A research team with affiliations at a number of universities and funded by a grant from the US Army Medical Research and Materiel Command has reported that a new test of peripheral vision reaction time (PVRT) may permit better diagnosis and treatment of mild traumatic brain injury (mTBI) or concussion. Corresponding author Peter Bergold, PhD, professor of physiology and pharmacology at SUNY Downstate Medical Center commented “Mild traumatic brain injury is currently diagnosed with subjective clinical assessments. The potential utility of the peripheral vision reaction test is clear because it is an objective, inexpensive, and rapid test that identifies mild traumatic brain injury patients who have a more severe underlying injury.” The results of the study are published online in the Journal of Neurotrauma.
Most patients who suffer mTBI recover fully, but a significant fraction do not, and earlier diagnosis could help clinicians respond better to the needs of patients at risk for persistent symptoms. These may include headaches, memory loss, inability to concentrate, anxiety, dizziness, fatigue, and heightened sensitivity to light and noise. The study measured reaction time in 23 patients within 24 hours of mTBI, and looked for correlations with white matter abnormalities in centroaxial structures, and impairments in neuropsychological testing. The findings suggested that PVRT indirectly measures white matter integrity in the posterior corpus callosum, a brain region frequently damaged by mTBI. A news story about the diagnostic advance may be read here. The journal abstract may be read here.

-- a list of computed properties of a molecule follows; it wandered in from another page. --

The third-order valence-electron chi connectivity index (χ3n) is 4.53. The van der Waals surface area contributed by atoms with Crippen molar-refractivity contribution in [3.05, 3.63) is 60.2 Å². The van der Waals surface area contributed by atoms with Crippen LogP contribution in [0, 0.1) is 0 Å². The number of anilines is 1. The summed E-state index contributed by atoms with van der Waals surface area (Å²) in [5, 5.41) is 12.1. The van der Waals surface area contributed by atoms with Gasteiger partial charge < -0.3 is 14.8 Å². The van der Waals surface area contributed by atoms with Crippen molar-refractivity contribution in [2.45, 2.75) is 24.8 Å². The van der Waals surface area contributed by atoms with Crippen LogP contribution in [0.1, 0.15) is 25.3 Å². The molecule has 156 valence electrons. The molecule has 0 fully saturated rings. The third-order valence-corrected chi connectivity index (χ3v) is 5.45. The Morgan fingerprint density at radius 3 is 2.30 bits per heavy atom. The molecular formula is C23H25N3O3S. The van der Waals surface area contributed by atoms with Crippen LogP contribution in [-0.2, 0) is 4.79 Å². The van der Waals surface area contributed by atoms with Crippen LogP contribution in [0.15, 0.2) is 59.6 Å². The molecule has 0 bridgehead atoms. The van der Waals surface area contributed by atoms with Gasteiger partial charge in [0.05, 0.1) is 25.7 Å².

Posted on February 20, 2017